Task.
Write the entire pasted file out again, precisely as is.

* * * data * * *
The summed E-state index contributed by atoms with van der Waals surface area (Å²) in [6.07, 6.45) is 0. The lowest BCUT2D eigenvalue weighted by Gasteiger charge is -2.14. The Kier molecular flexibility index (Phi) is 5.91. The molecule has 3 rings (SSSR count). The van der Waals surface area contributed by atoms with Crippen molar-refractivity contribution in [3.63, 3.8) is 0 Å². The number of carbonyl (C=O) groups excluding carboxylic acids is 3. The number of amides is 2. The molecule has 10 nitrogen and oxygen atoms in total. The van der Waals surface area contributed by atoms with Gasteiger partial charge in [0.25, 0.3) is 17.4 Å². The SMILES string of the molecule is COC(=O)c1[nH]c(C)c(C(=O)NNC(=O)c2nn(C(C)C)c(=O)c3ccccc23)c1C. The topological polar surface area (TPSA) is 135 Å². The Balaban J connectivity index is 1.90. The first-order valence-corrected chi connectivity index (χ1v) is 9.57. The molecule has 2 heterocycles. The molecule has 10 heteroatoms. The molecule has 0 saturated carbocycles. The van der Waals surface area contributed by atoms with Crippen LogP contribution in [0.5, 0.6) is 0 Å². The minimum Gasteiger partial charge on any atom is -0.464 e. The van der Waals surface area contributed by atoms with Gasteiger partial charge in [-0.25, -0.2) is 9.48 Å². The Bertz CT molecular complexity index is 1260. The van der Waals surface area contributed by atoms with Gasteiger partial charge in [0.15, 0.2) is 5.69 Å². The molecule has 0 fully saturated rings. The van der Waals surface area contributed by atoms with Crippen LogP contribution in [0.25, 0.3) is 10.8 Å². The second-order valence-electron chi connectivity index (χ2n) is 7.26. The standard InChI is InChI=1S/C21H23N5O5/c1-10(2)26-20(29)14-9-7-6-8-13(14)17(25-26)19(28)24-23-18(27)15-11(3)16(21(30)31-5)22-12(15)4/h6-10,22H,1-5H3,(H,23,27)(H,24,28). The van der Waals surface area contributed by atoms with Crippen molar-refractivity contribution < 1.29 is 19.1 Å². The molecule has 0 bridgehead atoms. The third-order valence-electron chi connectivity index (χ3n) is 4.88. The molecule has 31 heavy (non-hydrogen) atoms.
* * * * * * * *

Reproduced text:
The summed E-state index contributed by atoms with van der Waals surface area (Å²) in [6.07, 6.45) is 0. The lowest BCUT2D eigenvalue weighted by Gasteiger charge is -2.14. The Kier molecular flexibility index (Phi) is 5.91. The molecule has 3 rings (SSSR count). The van der Waals surface area contributed by atoms with Crippen molar-refractivity contribution in [3.63, 3.8) is 0 Å². The number of carbonyl (C=O) groups excluding carboxylic acids is 3. The number of amides is 2. The molecule has 10 nitrogen and oxygen atoms in total. The van der Waals surface area contributed by atoms with Gasteiger partial charge in [0.25, 0.3) is 17.4 Å². The SMILES string of the molecule is COC(=O)c1[nH]c(C)c(C(=O)NNC(=O)c2nn(C(C)C)c(=O)c3ccccc23)c1C. The topological polar surface area (TPSA) is 135 Å². The Balaban J connectivity index is 1.90. The first-order valence-corrected chi connectivity index (χ1v) is 9.57. The molecule has 2 heterocycles. The molecule has 10 heteroatoms. The molecule has 0 saturated carbocycles. The van der Waals surface area contributed by atoms with Crippen LogP contribution in [0.5, 0.6) is 0 Å². The minimum Gasteiger partial charge on any atom is -0.464 e. The van der Waals surface area contributed by atoms with Gasteiger partial charge in [-0.25, -0.2) is 9.48 Å². The Bertz CT molecular complexity index is 1260. The van der Waals surface area contributed by atoms with Gasteiger partial charge in [0.15, 0.2) is 5.69 Å². The molecule has 0 fully saturated rings. The van der Waals surface area contributed by atoms with Crippen LogP contribution in [0.25, 0.3) is 10.8 Å². The second-order valence-electron chi connectivity index (χ2n) is 7.26. The standard InChI is InChI=1S/C21H23N5O5/c1-10(2)26-20(29)14-9-7-6-8-13(14)17(25-26)19(28)24-23-18(27)15-11(3)16(21(30)31-5)22-12(15)4/h6-10,22H,1-5H3,(H,23,27)(H,24,28). The van der Waals surface area contributed by atoms with Crippen molar-refractivity contribution < 1.29 is 19.1 Å². The molecule has 0 bridgehead atoms. The third-order valence-electron chi connectivity index (χ3n) is 4.88. The molecule has 31 heavy (non-hydrogen) atoms.